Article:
Howard University Faculty Members Say They Have to Work Four Jobs, While the School’s President Makes $1.6M; Wage Strike Set for Next Week

Members of Howard University’s faculty have threatened to go on strike next week over what they call unfair work conditions and low pay for non-tenured, full-time teaching faculty and adjunct professors. The educators were joined by their colleagues, students, and alumni during Wednesday, March 16, protest on campus.

Howard University Faculty and others hold demonstration (Screengrab)

The premier HBCU has not reached a work agreement with the Service Employees International Union (SEIU) Local 500 for its campus’ 150 non-tenure-track, full-time teaching faculty and 200 adjunct professors, a collective identifying themselves as The Howard Teaching Faculty Union (HTFU).

On Wednesday, one of the alumni named Thomas attended the demonstration and spoke about his history with the school. Thomas said, “I was born colored and negro, but I became African-American at Howard University.” seconds of 31 secondsVolume 0%Loading ad 

After sharing how he and his wife were students who participated in many protests on campus, he explained to the assembly why it is imperative for everyone to “support the union, support organized people, support having decent wages, support a wage that can raise your people.”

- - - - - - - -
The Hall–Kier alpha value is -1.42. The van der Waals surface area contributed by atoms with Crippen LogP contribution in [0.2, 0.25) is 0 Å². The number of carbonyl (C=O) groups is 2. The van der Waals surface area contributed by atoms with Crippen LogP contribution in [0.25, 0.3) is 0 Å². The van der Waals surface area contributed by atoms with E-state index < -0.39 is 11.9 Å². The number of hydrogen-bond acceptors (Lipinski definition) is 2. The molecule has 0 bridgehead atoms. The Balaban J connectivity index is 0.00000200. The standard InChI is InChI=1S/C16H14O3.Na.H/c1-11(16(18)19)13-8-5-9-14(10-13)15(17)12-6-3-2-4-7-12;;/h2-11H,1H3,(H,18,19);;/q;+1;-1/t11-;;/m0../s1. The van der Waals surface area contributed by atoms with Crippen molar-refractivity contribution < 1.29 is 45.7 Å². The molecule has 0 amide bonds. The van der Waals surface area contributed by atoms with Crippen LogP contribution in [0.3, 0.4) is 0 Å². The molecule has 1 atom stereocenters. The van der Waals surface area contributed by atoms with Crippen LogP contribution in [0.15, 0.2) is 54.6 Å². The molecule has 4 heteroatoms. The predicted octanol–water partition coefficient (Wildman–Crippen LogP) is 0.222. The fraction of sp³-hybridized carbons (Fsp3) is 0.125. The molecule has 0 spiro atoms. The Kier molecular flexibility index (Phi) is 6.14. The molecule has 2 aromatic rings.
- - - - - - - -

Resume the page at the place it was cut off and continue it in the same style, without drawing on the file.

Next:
Teachers and students held up signs saying, “Working Conditions = Teaching Conditions” and “We are not disposable.”

Two female teachers were among the many speakers. Their stories were unique as they both claimed that when they were pregnant the university gave them a hard time when negotiating their maternal leave.

They said while the school gave them a lot of leave, the university was not willing to give them the money they needed. Now, with infants to raise, the two English teachers, who have taught for three years over 300 students, contend their salaries are “too low to afford child care.”

A flyer circulated about the dispute states the group has been negotiating with the administration for almost three years. 

The fact sheet explains how Howard’s non-tenure-track lecturers and adjunct faculty “teach over 2,000 courses per year,” and the “lecturers have not received a raise in over 5 years.”

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